An “all hands on deck” approach to suicide prevention

At CVN, we are deeply committed to suicide prevention efforts among all veterans and their family members.

Caitlin Thompson, Ph.D.

Yesterday, VA released its newest National Suicide Data Report, which indicates that suicide rates among our youngest post-9/11 veterans (those 18-34 years old) have significantly jumped from 2015 to 2016.  Also, of grave concern, is the data which suggests that Veterans who were part of the National Guard or Reserve units who were never called up for federal service and, therefore, receive fewer VA benefits and access to VA care also had increasing rates of suicide.  Finally, we must focus on the care of our women veterans and their families.  As the data shows, female veterans die by suicide at a rate of 1.8 times that of female non-veterans.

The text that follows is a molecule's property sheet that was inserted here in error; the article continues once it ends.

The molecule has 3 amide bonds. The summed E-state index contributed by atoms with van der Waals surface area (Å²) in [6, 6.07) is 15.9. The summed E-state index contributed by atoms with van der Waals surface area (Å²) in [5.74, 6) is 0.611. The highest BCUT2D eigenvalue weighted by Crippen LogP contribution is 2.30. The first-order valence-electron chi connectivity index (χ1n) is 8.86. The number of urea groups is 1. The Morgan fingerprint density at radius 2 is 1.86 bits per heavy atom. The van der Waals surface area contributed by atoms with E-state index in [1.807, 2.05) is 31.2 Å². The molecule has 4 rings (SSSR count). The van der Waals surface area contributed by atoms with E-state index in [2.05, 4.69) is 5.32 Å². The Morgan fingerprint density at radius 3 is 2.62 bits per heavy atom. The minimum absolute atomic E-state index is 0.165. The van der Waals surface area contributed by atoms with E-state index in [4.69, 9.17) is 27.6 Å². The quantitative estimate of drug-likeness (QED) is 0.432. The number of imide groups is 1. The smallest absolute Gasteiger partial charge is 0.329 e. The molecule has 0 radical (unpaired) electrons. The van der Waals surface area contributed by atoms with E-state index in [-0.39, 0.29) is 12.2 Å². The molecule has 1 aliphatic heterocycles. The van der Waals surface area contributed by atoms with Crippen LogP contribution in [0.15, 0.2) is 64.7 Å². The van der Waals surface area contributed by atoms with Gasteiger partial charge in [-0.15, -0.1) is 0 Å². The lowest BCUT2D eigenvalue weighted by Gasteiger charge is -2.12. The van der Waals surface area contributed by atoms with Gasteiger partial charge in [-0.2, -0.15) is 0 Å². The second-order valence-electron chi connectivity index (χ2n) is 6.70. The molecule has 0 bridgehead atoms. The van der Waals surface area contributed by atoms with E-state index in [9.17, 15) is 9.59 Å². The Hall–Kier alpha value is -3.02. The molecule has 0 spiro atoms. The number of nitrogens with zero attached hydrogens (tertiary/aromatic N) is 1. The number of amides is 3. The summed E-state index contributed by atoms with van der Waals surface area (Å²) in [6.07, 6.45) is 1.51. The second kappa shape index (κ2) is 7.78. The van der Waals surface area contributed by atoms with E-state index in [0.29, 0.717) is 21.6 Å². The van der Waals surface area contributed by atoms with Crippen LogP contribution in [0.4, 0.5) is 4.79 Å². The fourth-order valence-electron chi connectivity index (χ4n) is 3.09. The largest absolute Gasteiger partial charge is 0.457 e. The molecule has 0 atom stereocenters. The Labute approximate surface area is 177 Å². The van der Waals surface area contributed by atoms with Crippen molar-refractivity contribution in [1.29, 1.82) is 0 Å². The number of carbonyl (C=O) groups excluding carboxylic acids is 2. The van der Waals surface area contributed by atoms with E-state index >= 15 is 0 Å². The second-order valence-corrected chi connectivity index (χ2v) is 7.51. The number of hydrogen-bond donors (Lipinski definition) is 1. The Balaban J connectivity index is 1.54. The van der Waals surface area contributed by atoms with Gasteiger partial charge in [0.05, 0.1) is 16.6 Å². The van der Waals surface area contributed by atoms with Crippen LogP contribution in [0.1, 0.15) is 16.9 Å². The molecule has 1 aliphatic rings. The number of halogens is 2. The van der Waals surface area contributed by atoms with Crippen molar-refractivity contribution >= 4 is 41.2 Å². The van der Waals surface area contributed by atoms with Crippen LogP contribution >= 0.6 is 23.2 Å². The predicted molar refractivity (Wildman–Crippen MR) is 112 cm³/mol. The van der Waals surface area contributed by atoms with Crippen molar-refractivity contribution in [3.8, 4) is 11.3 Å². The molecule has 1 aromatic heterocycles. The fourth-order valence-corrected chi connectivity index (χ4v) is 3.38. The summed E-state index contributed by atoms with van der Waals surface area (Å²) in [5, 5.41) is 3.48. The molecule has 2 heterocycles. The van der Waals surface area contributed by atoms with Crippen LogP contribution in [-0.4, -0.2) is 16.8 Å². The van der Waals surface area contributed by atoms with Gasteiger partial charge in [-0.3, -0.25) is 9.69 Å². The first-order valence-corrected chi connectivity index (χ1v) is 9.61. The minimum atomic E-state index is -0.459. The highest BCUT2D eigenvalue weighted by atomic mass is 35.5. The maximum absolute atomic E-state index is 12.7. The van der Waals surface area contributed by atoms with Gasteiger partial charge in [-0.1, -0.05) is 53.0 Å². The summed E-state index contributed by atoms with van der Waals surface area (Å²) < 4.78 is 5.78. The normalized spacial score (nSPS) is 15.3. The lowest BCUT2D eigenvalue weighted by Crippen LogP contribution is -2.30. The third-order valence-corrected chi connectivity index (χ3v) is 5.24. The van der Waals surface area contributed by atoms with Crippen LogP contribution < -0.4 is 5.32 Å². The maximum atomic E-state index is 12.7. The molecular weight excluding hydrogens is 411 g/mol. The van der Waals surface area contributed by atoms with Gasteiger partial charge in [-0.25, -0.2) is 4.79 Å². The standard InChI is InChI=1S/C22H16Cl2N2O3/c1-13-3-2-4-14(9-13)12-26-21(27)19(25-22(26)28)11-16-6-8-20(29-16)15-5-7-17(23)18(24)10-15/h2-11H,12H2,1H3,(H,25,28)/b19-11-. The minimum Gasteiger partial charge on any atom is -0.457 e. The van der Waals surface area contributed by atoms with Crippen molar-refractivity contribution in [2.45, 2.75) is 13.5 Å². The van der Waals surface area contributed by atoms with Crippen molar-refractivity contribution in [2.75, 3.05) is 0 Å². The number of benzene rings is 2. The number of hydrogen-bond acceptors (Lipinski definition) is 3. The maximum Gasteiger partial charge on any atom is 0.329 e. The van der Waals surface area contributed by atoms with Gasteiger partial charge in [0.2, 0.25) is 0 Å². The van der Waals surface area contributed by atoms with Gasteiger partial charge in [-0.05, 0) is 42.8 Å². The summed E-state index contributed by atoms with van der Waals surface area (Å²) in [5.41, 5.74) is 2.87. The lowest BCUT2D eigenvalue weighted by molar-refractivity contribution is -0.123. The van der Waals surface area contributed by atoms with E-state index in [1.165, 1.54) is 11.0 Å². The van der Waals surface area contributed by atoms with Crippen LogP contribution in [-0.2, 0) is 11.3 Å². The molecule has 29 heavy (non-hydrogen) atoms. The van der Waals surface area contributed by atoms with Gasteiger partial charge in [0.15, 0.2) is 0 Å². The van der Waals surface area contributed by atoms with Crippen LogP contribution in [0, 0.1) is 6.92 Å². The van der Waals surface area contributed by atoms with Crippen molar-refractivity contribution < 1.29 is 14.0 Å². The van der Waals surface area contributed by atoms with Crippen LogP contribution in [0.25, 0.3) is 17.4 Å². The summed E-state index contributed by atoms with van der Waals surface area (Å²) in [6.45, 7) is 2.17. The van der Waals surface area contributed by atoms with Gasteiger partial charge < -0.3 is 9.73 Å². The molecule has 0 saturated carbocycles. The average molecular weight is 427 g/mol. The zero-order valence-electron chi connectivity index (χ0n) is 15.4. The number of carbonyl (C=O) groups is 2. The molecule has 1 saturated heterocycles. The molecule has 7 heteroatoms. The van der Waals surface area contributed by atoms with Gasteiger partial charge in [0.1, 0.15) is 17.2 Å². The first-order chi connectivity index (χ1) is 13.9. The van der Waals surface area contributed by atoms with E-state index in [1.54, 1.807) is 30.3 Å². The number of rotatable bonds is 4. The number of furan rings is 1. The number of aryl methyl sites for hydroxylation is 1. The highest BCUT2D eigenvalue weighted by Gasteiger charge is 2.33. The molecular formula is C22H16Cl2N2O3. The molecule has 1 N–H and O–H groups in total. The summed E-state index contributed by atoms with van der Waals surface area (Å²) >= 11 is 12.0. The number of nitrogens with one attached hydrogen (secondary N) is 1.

At CVN, we recognize that there needs to be an “all hands on deck” approach to suicide prevention.  No one can tackle this devastating problem alone.  Therefore, we are proud to work with the VA and other organizations together to focus on caring for our veterans and their families.

We are also driven by this data to enhance the care that is provided by VA and other healthcare systems.  At CVN, we treat veterans regardless of their discharge status or their time in federal service.  Over 25% of our veteran clients are women.  And we provide care to the entire military family, including children.

Suicide prevention is a public health emergency for our entire country.  At CVN, we will continue to focus on ensuring that we care and serve those who served us and work together with any organization to combat this devastating problem. The network has been running a month-long Suicide Prevention Awareness campaign, which includes a video series and concludes today with a free public webinar on Lethal Means Safety Counseling to Reduce Suicide Risk.

 

By Caitlin Thompson
CVN Vice President, Community Partnerships